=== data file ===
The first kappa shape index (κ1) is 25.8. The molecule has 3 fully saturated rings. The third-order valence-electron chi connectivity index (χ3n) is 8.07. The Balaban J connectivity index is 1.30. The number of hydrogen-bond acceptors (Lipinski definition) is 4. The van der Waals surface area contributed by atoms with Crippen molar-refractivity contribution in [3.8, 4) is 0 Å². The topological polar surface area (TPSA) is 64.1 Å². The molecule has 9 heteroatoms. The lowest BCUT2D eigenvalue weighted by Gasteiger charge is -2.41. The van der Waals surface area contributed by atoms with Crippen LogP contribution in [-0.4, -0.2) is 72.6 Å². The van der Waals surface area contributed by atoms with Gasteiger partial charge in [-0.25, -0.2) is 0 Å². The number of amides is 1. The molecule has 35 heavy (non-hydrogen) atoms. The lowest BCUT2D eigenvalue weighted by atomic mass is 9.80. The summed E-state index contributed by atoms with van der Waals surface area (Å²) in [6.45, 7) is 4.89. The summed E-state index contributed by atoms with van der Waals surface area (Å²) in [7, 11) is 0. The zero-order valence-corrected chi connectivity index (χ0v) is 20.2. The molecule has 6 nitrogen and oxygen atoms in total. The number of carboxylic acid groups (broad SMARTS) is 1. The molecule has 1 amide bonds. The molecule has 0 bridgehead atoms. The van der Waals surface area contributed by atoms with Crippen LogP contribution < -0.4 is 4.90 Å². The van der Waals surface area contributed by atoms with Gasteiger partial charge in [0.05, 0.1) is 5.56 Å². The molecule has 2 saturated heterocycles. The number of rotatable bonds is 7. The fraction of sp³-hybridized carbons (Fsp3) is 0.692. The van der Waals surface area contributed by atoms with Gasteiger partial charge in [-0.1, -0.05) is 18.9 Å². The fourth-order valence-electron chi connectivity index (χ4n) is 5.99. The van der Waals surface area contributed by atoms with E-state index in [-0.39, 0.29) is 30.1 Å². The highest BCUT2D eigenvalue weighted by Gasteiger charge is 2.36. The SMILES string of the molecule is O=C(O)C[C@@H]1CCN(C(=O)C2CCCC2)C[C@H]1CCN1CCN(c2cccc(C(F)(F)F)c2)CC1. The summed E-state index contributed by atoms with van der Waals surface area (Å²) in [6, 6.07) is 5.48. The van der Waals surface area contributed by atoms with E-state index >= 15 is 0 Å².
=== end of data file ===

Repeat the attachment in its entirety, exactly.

The first kappa shape index (κ1) is 25.8. The molecule has 3 fully saturated rings. The third-order valence-electron chi connectivity index (χ3n) is 8.07. The Balaban J connectivity index is 1.30. The number of hydrogen-bond acceptors (Lipinski definition) is 4. The van der Waals surface area contributed by atoms with Crippen molar-refractivity contribution in [3.8, 4) is 0 Å². The topological polar surface area (TPSA) is 64.1 Å². The molecule has 9 heteroatoms. The lowest BCUT2D eigenvalue weighted by Gasteiger charge is -2.41. The van der Waals surface area contributed by atoms with Crippen LogP contribution in [-0.4, -0.2) is 72.6 Å². The van der Waals surface area contributed by atoms with Gasteiger partial charge in [-0.25, -0.2) is 0 Å². The number of amides is 1. The molecule has 35 heavy (non-hydrogen) atoms. The lowest BCUT2D eigenvalue weighted by atomic mass is 9.80. The summed E-state index contributed by atoms with van der Waals surface area (Å²) in [6.45, 7) is 4.89. The summed E-state index contributed by atoms with van der Waals surface area (Å²) in [7, 11) is 0. The zero-order valence-corrected chi connectivity index (χ0v) is 20.2. The molecule has 6 nitrogen and oxygen atoms in total. The number of carboxylic acid groups (broad SMARTS) is 1. The molecule has 1 amide bonds. The molecule has 0 bridgehead atoms. The van der Waals surface area contributed by atoms with Crippen LogP contribution < -0.4 is 4.90 Å². The van der Waals surface area contributed by atoms with Gasteiger partial charge in [0.05, 0.1) is 5.56 Å². The molecule has 2 saturated heterocycles. The number of rotatable bonds is 7. The fraction of sp³-hybridized carbons (Fsp3) is 0.692. The van der Waals surface area contributed by atoms with Gasteiger partial charge in [-0.1, -0.05) is 18.9 Å². The fourth-order valence-electron chi connectivity index (χ4n) is 5.99. The van der Waals surface area contributed by atoms with E-state index in [-0.39, 0.29) is 30.1 Å². The highest BCUT2D eigenvalue weighted by Gasteiger charge is 2.36. The SMILES string of the molecule is O=C(O)C[C@@H]1CCN(C(=O)C2CCCC2)C[C@H]1CCN1CCN(c2cccc(C(F)(F)F)c2)CC1. The summed E-state index contributed by atoms with van der Waals surface area (Å²) in [6, 6.07) is 5.48. The van der Waals surface area contributed by atoms with E-state index >= 15 is 0 Å².